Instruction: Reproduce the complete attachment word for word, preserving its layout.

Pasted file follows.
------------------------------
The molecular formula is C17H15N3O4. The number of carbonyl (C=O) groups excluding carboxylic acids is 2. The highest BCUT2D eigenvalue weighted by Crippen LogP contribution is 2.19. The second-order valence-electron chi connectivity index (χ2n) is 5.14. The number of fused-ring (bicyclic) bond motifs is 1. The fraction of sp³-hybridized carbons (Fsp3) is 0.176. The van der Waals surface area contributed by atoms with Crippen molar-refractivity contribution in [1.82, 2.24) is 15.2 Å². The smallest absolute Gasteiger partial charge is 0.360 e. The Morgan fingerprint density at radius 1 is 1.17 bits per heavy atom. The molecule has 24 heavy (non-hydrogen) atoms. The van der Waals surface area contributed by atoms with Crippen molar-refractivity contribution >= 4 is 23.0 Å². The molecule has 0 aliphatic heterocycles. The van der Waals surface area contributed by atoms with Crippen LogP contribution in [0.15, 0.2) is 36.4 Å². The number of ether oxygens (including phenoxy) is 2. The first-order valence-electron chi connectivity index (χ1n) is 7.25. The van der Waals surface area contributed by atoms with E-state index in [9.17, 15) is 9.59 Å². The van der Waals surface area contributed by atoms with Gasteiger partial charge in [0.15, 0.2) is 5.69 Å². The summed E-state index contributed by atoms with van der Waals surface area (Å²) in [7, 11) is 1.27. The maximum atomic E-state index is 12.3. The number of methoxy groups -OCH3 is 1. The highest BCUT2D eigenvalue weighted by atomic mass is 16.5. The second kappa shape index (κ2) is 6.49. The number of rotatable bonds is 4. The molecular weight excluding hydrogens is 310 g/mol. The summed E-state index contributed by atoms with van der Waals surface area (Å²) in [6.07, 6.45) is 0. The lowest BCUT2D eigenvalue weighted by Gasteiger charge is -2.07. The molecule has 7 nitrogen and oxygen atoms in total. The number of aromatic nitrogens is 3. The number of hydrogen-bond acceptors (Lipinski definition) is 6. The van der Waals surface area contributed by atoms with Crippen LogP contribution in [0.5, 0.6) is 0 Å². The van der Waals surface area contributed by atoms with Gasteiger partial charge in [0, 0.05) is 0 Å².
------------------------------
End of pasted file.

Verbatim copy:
The molecular formula is C17H15N3O4. The number of carbonyl (C=O) groups excluding carboxylic acids is 2. The highest BCUT2D eigenvalue weighted by Crippen LogP contribution is 2.19. The second-order valence-electron chi connectivity index (χ2n) is 5.14. The number of fused-ring (bicyclic) bond motifs is 1. The fraction of sp³-hybridized carbons (Fsp3) is 0.176. The van der Waals surface area contributed by atoms with Crippen molar-refractivity contribution in [1.82, 2.24) is 15.2 Å². The smallest absolute Gasteiger partial charge is 0.360 e. The Morgan fingerprint density at radius 1 is 1.17 bits per heavy atom. The molecule has 24 heavy (non-hydrogen) atoms. The van der Waals surface area contributed by atoms with Crippen molar-refractivity contribution >= 4 is 23.0 Å². The molecule has 0 aliphatic heterocycles. The van der Waals surface area contributed by atoms with Crippen LogP contribution in [0.15, 0.2) is 36.4 Å². The number of ether oxygens (including phenoxy) is 2. The first-order valence-electron chi connectivity index (χ1n) is 7.25. The van der Waals surface area contributed by atoms with E-state index in [9.17, 15) is 9.59 Å². The van der Waals surface area contributed by atoms with Gasteiger partial charge in [0.15, 0.2) is 5.69 Å². The summed E-state index contributed by atoms with van der Waals surface area (Å²) in [7, 11) is 1.27. The maximum atomic E-state index is 12.3. The number of methoxy groups -OCH3 is 1. The highest BCUT2D eigenvalue weighted by atomic mass is 16.5. The second kappa shape index (κ2) is 6.49. The number of rotatable bonds is 4. The molecular weight excluding hydrogens is 310 g/mol. The summed E-state index contributed by atoms with van der Waals surface area (Å²) in [6.07, 6.45) is 0. The lowest BCUT2D eigenvalue weighted by Gasteiger charge is -2.07. The molecule has 7 nitrogen and oxygen atoms in total. The number of aromatic nitrogens is 3. The number of hydrogen-bond acceptors (Lipinski definition) is 6. The van der Waals surface area contributed by atoms with Crippen LogP contribution in [0.5, 0.6) is 0 Å². The van der Waals surface area contributed by atoms with Gasteiger partial charge in [0, 0.05) is 0 Å².